Niche dynamics of sympatric herbivores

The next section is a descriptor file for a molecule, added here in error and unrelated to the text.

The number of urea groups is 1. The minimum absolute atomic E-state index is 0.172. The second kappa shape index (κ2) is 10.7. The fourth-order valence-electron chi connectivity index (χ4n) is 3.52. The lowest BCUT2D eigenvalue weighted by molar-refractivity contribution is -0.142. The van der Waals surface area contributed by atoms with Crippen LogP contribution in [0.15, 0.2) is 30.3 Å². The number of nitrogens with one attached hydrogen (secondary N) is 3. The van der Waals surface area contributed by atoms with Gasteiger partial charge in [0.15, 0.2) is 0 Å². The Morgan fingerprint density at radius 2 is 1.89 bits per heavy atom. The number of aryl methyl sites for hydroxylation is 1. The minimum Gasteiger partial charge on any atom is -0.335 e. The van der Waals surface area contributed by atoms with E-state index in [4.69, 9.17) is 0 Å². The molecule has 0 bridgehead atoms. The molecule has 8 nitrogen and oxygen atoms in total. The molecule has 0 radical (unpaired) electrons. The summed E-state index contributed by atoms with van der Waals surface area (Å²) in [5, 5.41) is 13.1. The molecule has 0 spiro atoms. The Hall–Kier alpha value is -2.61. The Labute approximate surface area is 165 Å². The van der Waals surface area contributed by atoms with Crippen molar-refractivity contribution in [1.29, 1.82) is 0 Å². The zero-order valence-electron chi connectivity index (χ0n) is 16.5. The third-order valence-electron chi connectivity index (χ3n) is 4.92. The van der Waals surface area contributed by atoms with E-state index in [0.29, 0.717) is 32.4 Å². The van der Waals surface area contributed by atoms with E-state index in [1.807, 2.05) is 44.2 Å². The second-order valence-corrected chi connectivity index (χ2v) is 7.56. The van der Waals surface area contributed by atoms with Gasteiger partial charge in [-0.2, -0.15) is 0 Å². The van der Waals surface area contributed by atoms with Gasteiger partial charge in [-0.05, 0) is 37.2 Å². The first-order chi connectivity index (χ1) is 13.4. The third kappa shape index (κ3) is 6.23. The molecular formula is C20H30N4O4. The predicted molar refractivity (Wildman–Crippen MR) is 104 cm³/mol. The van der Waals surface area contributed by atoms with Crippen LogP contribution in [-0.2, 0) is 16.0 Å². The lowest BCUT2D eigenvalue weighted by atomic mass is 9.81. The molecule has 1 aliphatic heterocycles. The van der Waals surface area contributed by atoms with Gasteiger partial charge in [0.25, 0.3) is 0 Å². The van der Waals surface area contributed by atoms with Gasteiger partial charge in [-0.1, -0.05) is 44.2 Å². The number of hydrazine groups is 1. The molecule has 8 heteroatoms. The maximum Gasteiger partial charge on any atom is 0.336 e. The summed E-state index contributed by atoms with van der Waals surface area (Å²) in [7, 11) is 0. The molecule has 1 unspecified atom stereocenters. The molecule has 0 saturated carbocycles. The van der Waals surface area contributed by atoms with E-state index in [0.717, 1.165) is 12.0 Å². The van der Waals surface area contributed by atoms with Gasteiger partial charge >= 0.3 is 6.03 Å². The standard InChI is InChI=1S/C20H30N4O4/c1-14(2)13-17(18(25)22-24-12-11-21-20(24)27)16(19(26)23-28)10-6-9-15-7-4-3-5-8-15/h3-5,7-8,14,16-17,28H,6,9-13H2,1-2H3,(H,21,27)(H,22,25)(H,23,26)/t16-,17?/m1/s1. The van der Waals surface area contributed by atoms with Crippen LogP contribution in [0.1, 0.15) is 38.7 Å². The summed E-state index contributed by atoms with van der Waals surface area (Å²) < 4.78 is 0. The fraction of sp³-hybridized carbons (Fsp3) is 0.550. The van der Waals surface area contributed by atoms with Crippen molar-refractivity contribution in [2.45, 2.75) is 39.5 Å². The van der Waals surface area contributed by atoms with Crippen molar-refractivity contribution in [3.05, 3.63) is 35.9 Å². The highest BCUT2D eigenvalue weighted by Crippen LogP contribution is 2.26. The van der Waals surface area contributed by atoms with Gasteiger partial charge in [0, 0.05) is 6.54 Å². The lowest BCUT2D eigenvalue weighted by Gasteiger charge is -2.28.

The distributions of the Trans-Himalayan large herbivores are fragmented, engendering a spatial heterogeneity in their species-richness. We capitalised on this natural-experiment situation to understand the niche dynamics of herbivores in relation to the number of sympatric species. We used the blue sheep Pseudois nayaur, a relatively widely distributed mountain ungulate, as a model species to address the issue. We selected three discrete valleys in three protected areas with almost similar environmental features but varying wild ungulate species richness, and studied the species' diet and habitat utilization in them. Habitat variables were observed in the field and microhistological faecal analysis was carried out to determine the habitat and diet widths of the animal in the three areas with different ungulate species richness. The habitat- and diet-niche widths were determined using the Shannon's H' Index. The results showed that habitat width of blue sheep has a negative relationship with the number of sympatric species. However, contrary to our expectation, there was a hump-shaped relationship between blue sheep's diet width and the sympatric species richness, with the diet width being narrower in areas of allopatry as well as in areas with greater number of sympatric species, and the widest diet spectrum in areas with moderate species richness. We suspect that the narrow diet width in allopatry is out of choice, while it is out of necessity in areas with greater number of sympatric species due to resource partitioning. We suggest that interactions with sympatric species lead to niche adjustment of mountain ungulates, and underscore the importance of including biotic interactions in species distribution models, which have often been neglected.